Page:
Joe Yonan

Eat Your Vegetables - Adding to, not Subtracting from, Our Food Joy

The notion of plant-based food being meals-minus-meat always rubs me the wrong way. Call me a glass-half-full omnivore. I've had my vegetarian phase and am now happily an eater of most everything. But the resistance of some to "give up meat" strikes me as fundamentally the wrong way to approach it. As a friend once put it "when someone hears I'm a vegetarian, they always frown and think how sad, imagining that I am eating buns without burgers or something." Listening to my friend Joe Yonan read from his new book Eat Your Vegetables the other night at Trident, I was struck again by how charming and thoughtful and funny he is. "Is it time to stop mocking mock meats?" he asks. And while his book buying fans, vegetarians and veg-curious, (some of whom went home empty handed due to a sold out inventory!) munched on kimchi deviled eggs (p.146) and poblano tapenade (p. 151) and chips, the reading was classic Joe: I had to take notes, I had questions, I was curious, I laughed. And that tapenade, sweetie, is to die for.

Joe Yonan at Dewey Square Farmers' Market

Feeding Others, Feeding Ourselves

The past week has been a tough one for us here, work challenges for both of us, sinusitis and migraine for me, anniversary of my late Grandmother's birthday, etc. (you don't want to know about the etc., trust me.) So we're looking forward to the holiday weekend even though I'll have to work. Try taking a day off when you're a loft-dwelling freelancer. Let me know how that works out.

Yesterday evening was an example of why we, Me and Doc, work. How we work. In any relationship, clients, family, partners, you have moments when you are wise to hold your tongue and do the opposite of what you're feeling. Give rather than ask, compliment rather than criticize; after all this person at whom you may feel like lashing out against probably cares for you and probably is not intentionally being difficult.

On good days, we can take a deep breath, a step back, and remind ourselves of that. On days when we've had crushing pain in our head for nearly two weeks, we can find that reservoir of kindness dry. "We" have been having that sort of time lately. Of course, I mean me.

cookie jar

Digging deep, and feeling very sorry for Doc after a night of watching him clean up others' messes, all night, I decided to fill his cookie jar. This is a cookie jar I got for Doc for Christmas. Since I cannot afford the sorts of gifts he'd prefer (a new Land Rover, a Jaeger le Coultre watch) I have to go with more humble gifts. This is one of those. It reminds him that I love him. It reminds me that I don't have to do extravagant expensive things to make him happy. I can, in the simple gesture of filling a cookie jar, show him he is cared for.

Yesterday, I thought he needed that. I made these cookies from Joe's great book. Carl's Chocolate Chunk Cookies comes with a headnote about caring for his then new boyfriend who was under the weather, first by making him soup, then by making him cookies. Who wouldn't feel better after that?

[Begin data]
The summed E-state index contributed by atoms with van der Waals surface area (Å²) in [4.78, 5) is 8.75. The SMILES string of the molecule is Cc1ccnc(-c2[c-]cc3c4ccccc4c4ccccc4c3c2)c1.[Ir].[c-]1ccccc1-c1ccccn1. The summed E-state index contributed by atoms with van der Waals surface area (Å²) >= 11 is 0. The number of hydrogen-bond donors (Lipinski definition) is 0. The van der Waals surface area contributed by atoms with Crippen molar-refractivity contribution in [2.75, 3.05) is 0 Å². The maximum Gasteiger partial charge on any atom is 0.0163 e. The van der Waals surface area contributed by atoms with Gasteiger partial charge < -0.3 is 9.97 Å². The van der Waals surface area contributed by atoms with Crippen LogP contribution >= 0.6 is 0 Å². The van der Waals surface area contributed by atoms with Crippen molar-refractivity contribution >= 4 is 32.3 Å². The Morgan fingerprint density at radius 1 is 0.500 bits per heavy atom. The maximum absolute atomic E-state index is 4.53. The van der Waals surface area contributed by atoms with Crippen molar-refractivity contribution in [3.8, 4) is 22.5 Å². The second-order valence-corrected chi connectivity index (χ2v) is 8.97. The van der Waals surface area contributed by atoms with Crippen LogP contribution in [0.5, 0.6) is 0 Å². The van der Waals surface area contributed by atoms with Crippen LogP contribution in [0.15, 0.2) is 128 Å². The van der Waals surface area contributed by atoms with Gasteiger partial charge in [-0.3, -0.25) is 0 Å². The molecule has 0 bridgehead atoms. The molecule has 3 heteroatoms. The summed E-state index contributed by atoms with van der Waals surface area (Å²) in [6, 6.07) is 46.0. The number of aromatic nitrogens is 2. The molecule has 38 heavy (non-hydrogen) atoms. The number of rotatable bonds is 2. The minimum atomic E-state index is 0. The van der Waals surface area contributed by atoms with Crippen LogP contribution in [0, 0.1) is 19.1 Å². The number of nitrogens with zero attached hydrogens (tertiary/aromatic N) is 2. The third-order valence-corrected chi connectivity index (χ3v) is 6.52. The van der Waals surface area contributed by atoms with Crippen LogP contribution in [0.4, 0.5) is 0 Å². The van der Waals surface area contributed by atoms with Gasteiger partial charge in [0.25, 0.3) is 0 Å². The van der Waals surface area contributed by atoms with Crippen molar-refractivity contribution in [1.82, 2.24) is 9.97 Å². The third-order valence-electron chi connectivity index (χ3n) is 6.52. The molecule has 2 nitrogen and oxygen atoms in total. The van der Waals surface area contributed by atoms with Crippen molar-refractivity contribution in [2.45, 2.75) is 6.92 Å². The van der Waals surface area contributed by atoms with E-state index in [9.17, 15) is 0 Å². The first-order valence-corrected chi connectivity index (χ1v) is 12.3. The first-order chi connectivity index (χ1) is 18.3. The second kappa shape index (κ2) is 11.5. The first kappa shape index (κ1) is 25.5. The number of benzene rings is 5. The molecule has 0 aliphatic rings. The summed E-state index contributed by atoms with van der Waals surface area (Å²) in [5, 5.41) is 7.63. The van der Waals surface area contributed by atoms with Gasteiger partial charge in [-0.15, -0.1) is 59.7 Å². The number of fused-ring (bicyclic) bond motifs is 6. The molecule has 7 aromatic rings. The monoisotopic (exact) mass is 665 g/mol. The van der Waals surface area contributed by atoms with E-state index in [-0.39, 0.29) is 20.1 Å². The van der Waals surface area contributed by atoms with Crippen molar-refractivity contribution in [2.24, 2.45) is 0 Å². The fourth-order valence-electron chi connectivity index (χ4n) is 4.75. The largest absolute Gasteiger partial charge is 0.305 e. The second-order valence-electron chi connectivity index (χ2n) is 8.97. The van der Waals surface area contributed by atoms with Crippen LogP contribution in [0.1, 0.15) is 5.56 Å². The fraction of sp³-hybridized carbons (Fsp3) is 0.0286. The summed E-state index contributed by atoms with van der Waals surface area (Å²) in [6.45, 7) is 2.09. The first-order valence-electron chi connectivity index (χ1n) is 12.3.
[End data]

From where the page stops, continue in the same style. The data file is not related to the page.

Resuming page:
Joe's lovely book is a reminder that food, whether it's meat centered or not, vegetable laden or not, free of mock meat or not, food is something we can use to comfort and value ourselves and others. As he reminds us, the seatbelt warnings on airplanes "place your own mask over your nose and mouth first..." we must care for ourselves first, then we're fortified and able to respond to the needs of others. Fill your own cookie jar!

Doc came home with a surprise for me, too. A giant ciabatta from Panzano's - I immediately tore into it, sliced up a Purple Cherokee tomato and was in heaven. We take care of each other in these small but important ways.

cookie trio

The Book Itself

Because Joe has written "for the single cook", one might think the recipes are only for single cooks. Let me assure you this book is perfect for a couple as well. As many of us have come to find out, at a certain point, our weight does not respond the way it once did to simple interventions. I once used to eat anything I liked, in any quantity I wanted, and never gained an ounce. I have never forgiven my body for the betrayal of losing that capacity.

As a cook, I find it hard to cook in smaller proportions and these recipes help. Make a couple of them for a small plates or tapas style dinner, or double one up for two, or add a salad or a grain.  Do we really need two dozen or four dozen cookies all the time? Not always. Here we have ten perfect, giant cookies. A healthy, portion-controlled indulgence.

More good news:

  • Recipes that are straightforward, use simple ingredients and they work. They are also delicious.
  • Headnotes and longer essays interspersed between recipes will have you nodding, laughing, and thinking.
  • Particularly useful are the notes about scaling recipes, about using up ingredients, storing things. His relaxed manner should set even novice cooks at ease.
  • Helpful sidebars throughout give even more advice to help you cook once, eat twice and so on.

So I do urge you to Serve Yourself and to Eat Your Vegetables and to remember, if you're single and you don't value yourself enough to feed yourself well, don't you think that others will take their cue from that? Whether you're single or not, pick up one or both of Joe's books and I promise you, your cosmic cookie jar will overflow. Now, go forth and cook!